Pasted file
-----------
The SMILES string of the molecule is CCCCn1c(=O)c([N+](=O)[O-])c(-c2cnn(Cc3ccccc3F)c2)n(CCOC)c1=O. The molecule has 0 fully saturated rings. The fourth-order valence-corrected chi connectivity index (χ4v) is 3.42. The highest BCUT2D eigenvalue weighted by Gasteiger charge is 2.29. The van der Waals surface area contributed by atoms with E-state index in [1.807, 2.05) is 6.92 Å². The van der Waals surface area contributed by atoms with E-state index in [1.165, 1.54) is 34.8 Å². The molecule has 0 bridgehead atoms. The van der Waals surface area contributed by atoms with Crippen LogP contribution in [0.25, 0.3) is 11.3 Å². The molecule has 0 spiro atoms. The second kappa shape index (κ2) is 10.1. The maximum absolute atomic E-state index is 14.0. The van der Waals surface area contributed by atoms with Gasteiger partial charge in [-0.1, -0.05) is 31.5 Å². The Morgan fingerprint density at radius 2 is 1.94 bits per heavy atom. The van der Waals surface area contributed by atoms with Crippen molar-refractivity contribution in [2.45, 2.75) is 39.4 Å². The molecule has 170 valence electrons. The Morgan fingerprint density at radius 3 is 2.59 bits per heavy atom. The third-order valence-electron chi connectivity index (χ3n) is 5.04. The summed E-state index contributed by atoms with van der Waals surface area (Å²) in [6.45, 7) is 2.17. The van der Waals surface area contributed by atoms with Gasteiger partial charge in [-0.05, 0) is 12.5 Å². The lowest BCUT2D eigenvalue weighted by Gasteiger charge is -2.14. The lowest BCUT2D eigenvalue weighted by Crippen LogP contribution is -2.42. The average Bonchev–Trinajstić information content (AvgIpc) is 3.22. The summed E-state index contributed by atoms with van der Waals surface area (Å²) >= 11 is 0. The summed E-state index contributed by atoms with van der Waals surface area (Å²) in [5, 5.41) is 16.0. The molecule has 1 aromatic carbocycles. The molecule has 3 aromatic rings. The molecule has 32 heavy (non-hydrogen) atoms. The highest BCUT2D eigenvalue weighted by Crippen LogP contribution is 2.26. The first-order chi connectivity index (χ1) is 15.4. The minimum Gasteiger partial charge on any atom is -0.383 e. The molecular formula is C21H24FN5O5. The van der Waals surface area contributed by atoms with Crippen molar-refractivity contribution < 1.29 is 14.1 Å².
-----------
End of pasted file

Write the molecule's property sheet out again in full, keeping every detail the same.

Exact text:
The SMILES string of the molecule is CCCCn1c(=O)c([N+](=O)[O-])c(-c2cnn(Cc3ccccc3F)c2)n(CCOC)c1=O. The molecule has 0 fully saturated rings. The fourth-order valence-corrected chi connectivity index (χ4v) is 3.42. The highest BCUT2D eigenvalue weighted by Gasteiger charge is 2.29. The van der Waals surface area contributed by atoms with E-state index in [1.807, 2.05) is 6.92 Å². The van der Waals surface area contributed by atoms with E-state index in [1.165, 1.54) is 34.8 Å². The molecule has 0 bridgehead atoms. The van der Waals surface area contributed by atoms with Crippen LogP contribution in [0.25, 0.3) is 11.3 Å². The molecule has 0 spiro atoms. The second kappa shape index (κ2) is 10.1. The maximum absolute atomic E-state index is 14.0. The van der Waals surface area contributed by atoms with Gasteiger partial charge in [-0.1, -0.05) is 31.5 Å². The Morgan fingerprint density at radius 2 is 1.94 bits per heavy atom. The van der Waals surface area contributed by atoms with Crippen molar-refractivity contribution in [2.45, 2.75) is 39.4 Å². The molecule has 170 valence electrons. The Morgan fingerprint density at radius 3 is 2.59 bits per heavy atom. The third-order valence-electron chi connectivity index (χ3n) is 5.04. The summed E-state index contributed by atoms with van der Waals surface area (Å²) in [6.45, 7) is 2.17. The van der Waals surface area contributed by atoms with Gasteiger partial charge in [-0.05, 0) is 12.5 Å². The lowest BCUT2D eigenvalue weighted by Gasteiger charge is -2.14. The lowest BCUT2D eigenvalue weighted by Crippen LogP contribution is -2.42. The average Bonchev–Trinajstić information content (AvgIpc) is 3.22. The summed E-state index contributed by atoms with van der Waals surface area (Å²) >= 11 is 0. The summed E-state index contributed by atoms with van der Waals surface area (Å²) in [5, 5.41) is 16.0. The molecule has 1 aromatic carbocycles. The molecule has 3 aromatic rings. The molecule has 32 heavy (non-hydrogen) atoms. The highest BCUT2D eigenvalue weighted by Crippen LogP contribution is 2.26. The first-order chi connectivity index (χ1) is 15.4. The minimum Gasteiger partial charge on any atom is -0.383 e. The molecular formula is C21H24FN5O5. The van der Waals surface area contributed by atoms with Crippen molar-refractivity contribution < 1.29 is 14.1 Å².